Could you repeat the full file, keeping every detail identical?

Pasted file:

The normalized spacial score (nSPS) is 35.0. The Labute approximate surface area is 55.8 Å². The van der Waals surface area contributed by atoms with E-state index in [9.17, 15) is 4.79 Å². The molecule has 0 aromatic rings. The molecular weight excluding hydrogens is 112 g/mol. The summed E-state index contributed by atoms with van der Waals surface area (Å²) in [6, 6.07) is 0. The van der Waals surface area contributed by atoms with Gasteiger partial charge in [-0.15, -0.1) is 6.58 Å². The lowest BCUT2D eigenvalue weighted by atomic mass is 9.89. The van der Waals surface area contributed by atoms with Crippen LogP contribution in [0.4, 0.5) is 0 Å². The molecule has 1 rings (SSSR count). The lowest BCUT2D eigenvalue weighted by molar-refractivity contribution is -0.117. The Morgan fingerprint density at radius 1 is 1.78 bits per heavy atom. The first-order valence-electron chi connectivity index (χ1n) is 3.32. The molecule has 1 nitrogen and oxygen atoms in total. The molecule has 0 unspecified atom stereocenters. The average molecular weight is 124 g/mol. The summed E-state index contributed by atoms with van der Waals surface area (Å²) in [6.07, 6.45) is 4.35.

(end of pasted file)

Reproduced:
The normalized spacial score (nSPS) is 35.0. The Labute approximate surface area is 55.8 Å². The van der Waals surface area contributed by atoms with E-state index in [9.17, 15) is 4.79 Å². The molecule has 0 aromatic rings. The molecular weight excluding hydrogens is 112 g/mol. The summed E-state index contributed by atoms with van der Waals surface area (Å²) in [6, 6.07) is 0. The van der Waals surface area contributed by atoms with Gasteiger partial charge in [-0.15, -0.1) is 6.58 Å². The lowest BCUT2D eigenvalue weighted by atomic mass is 9.89. The van der Waals surface area contributed by atoms with Crippen LogP contribution in [0.4, 0.5) is 0 Å². The molecule has 1 rings (SSSR count). The lowest BCUT2D eigenvalue weighted by molar-refractivity contribution is -0.117. The Morgan fingerprint density at radius 1 is 1.78 bits per heavy atom. The first-order valence-electron chi connectivity index (χ1n) is 3.32. The molecule has 1 nitrogen and oxygen atoms in total. The molecule has 0 unspecified atom stereocenters. The average molecular weight is 124 g/mol. The summed E-state index contributed by atoms with van der Waals surface area (Å²) in [6.07, 6.45) is 4.35.